Trial opens for couple accused of starting ’15 Willow wildfire

The Sockeye Fire which devastated Willow in 2015 (Photo courtesy of the Mat-Su Borough)

Did an Anchorage couple start the 2015 wildfire that devastated a big swath of Willow?

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That’s the question for a Palmer jury, which heard opening statements Thursday as the trial over what became known as the Sockeye Fire began.

Prosecutors and state fire investigators say Greg Imig and Amy DeWitt are to blame. But defense attorneys for the husband and wife told jurors that their own experts can prove otherwise.

Imig and DeWitt face charges of reckless endangerment, criminally negligent burning and burning without a permit.

The fire started June 14, 2015, and in the matter of a few days had charred thousands of acres and dozens of homes in Willow, home to many of Alaska’s dog mushers. The fire forced mandatory evacuations and killed pets and sled dogs as it exploded through the area during those dry, windy days.

Investigators say they tracked the massive blaze back to smoldering embers from an illegal brush fire that Imig and DeWitt set in an earthen pit after clearing land on their Willow property.

Standing outside the courtroom just before the trial started, musher DeeDee Jonrowe, a veteran of the Iditarod Trail Sled Dog Race, fought back tears and said it had been a long two-year wait to see Imig and DeWitt in court.

“I’m anxious to just look ‘em in the eye and see how they feel about destroying so many people’s lives,” Jonrowe said. “We lost everything we’ve ever owned in the last, all of our lives. We lost our house, our two-story house, was turned into 3 inches of ash and an 8-foot hole in the ground.”

Inside the courtroom, several other victims sat in the front row with Jonrowe as the trial began.

Prosecutor Eric Senta described to the jury how evidence and testimony will show the fire crept away from the illegal burn pit through what are called microfuels, tiny, dry, dead leaves and sticks on the ground.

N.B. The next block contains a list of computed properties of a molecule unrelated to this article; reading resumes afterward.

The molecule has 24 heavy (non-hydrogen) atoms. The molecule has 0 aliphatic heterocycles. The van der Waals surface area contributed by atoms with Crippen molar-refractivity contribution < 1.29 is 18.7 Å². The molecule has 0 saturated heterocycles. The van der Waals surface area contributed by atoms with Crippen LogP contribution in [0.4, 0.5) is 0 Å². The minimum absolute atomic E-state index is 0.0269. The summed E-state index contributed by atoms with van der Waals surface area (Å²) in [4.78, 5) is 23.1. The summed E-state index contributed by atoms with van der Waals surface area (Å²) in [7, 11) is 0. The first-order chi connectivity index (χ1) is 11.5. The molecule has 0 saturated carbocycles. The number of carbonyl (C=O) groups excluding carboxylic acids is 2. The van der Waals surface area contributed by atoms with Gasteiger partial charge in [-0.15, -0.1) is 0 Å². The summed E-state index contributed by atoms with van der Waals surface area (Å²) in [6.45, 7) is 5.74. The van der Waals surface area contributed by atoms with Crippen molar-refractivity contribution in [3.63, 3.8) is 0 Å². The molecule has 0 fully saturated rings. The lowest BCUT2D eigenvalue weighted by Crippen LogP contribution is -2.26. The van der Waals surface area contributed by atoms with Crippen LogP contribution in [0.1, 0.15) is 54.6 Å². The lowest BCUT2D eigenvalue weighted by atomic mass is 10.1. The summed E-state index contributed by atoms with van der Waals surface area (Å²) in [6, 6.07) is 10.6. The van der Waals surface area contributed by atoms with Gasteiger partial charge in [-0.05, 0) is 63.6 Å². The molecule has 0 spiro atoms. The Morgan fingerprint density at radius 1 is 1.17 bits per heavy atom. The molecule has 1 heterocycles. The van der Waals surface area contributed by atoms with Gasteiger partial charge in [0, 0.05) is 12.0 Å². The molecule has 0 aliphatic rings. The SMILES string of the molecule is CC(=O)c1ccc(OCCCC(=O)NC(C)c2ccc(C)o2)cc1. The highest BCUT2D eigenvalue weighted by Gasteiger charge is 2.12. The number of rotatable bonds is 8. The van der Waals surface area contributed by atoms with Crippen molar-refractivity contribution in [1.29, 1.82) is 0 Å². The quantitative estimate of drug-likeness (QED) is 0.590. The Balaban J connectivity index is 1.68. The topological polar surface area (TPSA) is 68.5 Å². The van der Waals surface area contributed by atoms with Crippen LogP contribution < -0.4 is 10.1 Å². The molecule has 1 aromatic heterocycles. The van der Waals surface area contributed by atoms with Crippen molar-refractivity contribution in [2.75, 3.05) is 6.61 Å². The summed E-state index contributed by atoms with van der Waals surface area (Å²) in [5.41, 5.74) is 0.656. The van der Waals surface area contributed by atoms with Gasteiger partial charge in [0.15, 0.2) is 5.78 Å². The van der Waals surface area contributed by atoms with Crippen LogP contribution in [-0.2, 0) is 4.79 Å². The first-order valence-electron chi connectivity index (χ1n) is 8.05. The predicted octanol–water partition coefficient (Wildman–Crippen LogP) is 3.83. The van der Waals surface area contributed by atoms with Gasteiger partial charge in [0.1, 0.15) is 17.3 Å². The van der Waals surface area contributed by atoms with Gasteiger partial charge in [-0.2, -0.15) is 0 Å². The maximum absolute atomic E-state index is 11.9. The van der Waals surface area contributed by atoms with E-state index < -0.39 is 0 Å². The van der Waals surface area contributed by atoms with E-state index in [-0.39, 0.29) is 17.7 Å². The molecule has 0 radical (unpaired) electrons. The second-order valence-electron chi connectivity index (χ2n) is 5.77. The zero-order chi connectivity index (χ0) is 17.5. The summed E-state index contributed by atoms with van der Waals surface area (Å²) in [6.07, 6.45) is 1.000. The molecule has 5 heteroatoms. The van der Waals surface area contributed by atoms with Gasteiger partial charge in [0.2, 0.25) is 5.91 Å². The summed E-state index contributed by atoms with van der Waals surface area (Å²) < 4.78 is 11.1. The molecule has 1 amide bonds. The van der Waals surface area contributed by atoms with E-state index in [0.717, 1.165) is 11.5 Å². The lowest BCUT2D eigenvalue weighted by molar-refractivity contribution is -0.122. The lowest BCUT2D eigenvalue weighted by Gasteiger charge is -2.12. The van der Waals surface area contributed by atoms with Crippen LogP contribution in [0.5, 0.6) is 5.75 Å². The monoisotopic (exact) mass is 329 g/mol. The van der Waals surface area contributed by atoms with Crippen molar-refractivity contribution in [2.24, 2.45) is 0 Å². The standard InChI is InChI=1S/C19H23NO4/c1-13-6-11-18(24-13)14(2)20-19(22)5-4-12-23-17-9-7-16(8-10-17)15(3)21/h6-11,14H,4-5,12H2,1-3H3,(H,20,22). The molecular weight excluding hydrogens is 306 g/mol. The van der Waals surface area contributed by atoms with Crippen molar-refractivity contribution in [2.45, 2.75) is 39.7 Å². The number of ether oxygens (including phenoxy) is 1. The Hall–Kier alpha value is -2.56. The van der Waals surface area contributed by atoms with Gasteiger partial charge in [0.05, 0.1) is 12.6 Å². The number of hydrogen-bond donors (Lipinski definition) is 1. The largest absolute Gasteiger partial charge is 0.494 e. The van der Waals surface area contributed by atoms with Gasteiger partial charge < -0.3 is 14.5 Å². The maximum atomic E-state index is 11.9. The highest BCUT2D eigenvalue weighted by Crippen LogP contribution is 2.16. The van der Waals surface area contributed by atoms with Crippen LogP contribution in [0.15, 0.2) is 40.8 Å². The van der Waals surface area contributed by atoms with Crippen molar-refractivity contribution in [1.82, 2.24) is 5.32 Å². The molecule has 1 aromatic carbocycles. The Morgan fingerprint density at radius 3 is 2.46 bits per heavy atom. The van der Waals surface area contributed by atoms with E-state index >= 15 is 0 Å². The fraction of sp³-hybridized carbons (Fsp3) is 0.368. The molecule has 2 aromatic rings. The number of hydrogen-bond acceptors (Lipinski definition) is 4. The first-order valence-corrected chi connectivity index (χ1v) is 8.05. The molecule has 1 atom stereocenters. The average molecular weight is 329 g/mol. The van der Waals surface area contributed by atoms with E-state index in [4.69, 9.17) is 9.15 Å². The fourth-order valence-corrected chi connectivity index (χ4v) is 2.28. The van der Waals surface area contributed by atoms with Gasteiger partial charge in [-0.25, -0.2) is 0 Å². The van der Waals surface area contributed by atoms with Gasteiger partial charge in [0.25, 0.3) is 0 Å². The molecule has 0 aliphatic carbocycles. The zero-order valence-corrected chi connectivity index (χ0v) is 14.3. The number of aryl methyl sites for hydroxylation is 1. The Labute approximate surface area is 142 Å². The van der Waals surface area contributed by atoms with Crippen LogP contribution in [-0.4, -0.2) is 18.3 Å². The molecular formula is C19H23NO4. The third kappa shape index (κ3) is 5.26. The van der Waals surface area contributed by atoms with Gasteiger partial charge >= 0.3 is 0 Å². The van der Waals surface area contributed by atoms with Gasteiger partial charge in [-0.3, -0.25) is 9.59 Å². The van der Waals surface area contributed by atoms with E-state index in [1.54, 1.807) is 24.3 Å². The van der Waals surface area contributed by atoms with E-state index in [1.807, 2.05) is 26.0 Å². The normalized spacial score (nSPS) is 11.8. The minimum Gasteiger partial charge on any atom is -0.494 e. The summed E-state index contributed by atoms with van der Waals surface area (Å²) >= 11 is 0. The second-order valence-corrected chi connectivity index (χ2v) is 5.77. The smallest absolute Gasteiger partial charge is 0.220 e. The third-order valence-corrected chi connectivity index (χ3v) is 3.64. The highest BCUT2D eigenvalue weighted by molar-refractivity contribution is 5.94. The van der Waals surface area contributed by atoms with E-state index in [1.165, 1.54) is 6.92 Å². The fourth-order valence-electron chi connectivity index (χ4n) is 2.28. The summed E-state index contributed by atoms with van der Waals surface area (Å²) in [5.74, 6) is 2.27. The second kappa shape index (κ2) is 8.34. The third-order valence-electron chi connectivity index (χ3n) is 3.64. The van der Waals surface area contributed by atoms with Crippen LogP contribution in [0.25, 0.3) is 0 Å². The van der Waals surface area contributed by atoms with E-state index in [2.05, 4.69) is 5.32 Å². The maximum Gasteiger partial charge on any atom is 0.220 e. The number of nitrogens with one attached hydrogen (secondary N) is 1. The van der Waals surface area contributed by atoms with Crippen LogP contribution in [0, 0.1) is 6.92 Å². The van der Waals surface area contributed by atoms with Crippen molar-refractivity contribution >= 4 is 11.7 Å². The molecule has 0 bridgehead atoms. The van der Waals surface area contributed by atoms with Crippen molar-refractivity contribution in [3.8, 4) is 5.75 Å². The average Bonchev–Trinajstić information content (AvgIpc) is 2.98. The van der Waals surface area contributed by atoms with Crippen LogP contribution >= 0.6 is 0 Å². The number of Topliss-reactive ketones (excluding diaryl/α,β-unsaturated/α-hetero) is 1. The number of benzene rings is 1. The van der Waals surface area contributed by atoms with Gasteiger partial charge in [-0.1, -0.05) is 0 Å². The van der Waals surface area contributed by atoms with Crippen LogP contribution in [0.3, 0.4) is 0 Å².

“Slowly at first, but getting stronger and stronger as it spread further into the dense forest,” Senta said. “After several feet of traveling the small dead leaves and twigs, the fire grew hot enough to catch the branches of one of those bone dry white spruce trees, and that tree went up like last year’s dead Christmas tree.”

Senta said that is when — after calling 911 — the couple and their son fled in an RV and drove home to Anchorage. All the while, Senta said, firefighters and good Samaritans rushed to evacuate people in the growing fire’s path, including some who had to run for their lives.

When it was the defense’s turn to lay out their case, attorney Kevin Fitzgerald told the jury that the prosecutor’s theory defied common sense.

Fitzgerald said the husband and wife admit they did not have a burn permit that day — permits had in fact been suspended — but they saw the fire well after it had started coming toward them from someone else’s land. And the family claimed they fled because 911 dispatchers told them to evacuate.

The defense’s expert witness will show the fire investigators’ work should have been deemed inconclusive and that they were wrong about the pit, Fitzgerald said.

“He will tell you affirmatively that this pit was not the cause of the Sockeye Fire,” Fitzgerald said.